Consumers in the UK and the US have typically had to pay as much as twice the regular price for some organic products. One major reason is the short shelf life of these produce, which can cause some grocers to suffer heavy losses if they aren't stored properly. Whereas regular produce can be treated with preservatives to prolong storage time, organic produce cannot, by definition, be treated with them.
‘With some organic fruit and veg, there can be large losses [during storage]," said Claudia Ruane, a spokeswoman for Abel & Cole organic produce retailers. Discussing the merits of the sophisticated refrigeration units employed by some organic farms to extend storage time during collection, she noted, "These are important and costly but if paying out for these facilities can ensure a whole crop is not rejected by a retailer because it is a little limp or dehydrated, then it is a cost that has to be absorbed."This is where the technique devised by Edna Pesis and her colleagues at the Volcani Center comes in handy. By treating the produce for a week with low levels of oxygen at 20ºC, they were able to prevent scald formation, a type of injury associated with prolonged cold storage. According to Pesis, 90% of the treated apples used in the study were "saved from the scald problem in addition to other physiological diseases" after eight months of cold storage. On the other hand, 100% of untreated apples were lost after eight months.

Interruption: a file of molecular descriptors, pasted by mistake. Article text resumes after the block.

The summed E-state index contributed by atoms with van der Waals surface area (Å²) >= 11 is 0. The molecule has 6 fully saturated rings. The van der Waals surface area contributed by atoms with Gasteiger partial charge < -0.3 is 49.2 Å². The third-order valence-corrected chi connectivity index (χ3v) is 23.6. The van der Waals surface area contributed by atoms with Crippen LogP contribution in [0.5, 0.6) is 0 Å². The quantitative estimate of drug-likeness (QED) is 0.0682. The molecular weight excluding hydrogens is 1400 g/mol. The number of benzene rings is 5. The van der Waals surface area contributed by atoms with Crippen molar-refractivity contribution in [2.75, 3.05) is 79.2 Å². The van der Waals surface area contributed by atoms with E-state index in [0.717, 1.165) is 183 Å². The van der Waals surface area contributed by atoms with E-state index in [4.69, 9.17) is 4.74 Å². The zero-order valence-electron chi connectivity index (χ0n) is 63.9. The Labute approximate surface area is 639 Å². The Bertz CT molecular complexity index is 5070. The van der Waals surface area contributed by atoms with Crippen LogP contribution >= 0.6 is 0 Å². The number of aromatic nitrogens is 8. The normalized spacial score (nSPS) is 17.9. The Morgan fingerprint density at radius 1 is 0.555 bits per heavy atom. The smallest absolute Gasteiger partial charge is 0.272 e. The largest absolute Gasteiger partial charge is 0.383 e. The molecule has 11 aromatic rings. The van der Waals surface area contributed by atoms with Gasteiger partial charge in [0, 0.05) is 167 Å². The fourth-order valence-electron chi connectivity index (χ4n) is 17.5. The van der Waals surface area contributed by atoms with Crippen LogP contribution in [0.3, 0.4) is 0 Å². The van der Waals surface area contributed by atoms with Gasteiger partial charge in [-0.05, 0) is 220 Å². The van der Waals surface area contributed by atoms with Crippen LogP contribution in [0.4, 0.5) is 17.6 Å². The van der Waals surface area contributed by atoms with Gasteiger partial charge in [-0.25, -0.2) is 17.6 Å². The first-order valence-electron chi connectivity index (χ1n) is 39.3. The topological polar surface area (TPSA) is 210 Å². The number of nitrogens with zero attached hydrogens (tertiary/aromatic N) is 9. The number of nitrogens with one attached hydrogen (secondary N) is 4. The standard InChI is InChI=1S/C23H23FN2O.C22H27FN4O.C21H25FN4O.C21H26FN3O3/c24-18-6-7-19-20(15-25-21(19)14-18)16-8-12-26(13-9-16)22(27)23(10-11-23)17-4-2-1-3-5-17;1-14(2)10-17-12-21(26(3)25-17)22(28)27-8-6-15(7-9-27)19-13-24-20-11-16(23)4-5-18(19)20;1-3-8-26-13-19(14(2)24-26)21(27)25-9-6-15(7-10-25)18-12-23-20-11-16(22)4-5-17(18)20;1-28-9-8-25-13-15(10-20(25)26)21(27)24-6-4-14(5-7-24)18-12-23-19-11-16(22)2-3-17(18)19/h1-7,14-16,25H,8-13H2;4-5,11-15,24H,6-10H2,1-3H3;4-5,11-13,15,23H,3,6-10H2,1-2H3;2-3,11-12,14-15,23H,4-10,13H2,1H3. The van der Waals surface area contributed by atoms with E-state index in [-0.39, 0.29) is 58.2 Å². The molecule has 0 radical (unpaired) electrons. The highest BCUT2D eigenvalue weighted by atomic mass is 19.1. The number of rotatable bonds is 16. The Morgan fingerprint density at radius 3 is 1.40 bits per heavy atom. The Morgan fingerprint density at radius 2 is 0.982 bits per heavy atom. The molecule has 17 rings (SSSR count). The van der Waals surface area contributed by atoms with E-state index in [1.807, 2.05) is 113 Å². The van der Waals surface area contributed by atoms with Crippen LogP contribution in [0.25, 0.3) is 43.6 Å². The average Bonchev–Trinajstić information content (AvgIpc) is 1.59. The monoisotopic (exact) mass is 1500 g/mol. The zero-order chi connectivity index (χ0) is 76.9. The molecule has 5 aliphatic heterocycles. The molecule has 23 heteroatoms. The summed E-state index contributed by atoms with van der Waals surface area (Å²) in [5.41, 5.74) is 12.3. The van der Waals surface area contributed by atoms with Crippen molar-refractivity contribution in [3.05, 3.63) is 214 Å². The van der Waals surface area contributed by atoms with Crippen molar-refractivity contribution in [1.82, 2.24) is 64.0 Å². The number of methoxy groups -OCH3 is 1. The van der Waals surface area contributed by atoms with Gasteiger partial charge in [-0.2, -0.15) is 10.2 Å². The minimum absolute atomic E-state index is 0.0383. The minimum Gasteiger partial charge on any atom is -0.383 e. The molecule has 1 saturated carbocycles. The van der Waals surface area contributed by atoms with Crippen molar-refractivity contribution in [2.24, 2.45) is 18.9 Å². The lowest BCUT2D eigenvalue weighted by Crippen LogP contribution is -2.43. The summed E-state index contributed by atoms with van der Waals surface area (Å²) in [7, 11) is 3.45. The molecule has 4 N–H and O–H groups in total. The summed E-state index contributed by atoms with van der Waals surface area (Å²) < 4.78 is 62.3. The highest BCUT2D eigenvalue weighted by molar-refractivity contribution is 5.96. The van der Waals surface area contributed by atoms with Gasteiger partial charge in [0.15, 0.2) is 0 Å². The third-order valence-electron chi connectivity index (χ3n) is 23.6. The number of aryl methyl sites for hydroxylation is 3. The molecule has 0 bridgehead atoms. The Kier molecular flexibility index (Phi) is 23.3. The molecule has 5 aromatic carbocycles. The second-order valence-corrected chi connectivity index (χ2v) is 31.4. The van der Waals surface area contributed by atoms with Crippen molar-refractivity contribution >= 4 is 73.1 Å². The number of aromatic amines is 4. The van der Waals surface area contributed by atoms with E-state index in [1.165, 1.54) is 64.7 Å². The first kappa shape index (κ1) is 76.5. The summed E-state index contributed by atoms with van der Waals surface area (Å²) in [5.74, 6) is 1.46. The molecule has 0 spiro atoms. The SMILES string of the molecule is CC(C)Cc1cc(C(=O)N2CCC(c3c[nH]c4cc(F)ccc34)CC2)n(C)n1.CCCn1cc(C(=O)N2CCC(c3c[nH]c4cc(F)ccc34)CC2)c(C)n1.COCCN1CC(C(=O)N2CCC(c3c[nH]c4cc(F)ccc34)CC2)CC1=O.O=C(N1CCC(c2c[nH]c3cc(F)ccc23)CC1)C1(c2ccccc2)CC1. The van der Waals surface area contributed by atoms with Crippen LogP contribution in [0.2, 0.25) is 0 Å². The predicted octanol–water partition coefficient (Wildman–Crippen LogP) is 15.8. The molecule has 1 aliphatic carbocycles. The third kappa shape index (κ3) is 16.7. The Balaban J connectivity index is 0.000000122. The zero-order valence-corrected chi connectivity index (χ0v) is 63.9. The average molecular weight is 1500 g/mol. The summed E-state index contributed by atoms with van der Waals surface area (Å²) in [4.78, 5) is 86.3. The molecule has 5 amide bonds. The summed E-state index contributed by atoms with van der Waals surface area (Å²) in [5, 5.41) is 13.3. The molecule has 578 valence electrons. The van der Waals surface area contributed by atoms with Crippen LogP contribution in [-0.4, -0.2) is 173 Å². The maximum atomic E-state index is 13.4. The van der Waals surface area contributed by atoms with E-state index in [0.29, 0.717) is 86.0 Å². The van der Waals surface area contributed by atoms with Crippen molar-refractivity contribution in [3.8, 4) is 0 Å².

She adds that the oxygen trick can be modified for use with other organic produce, including tomatoes and avocados.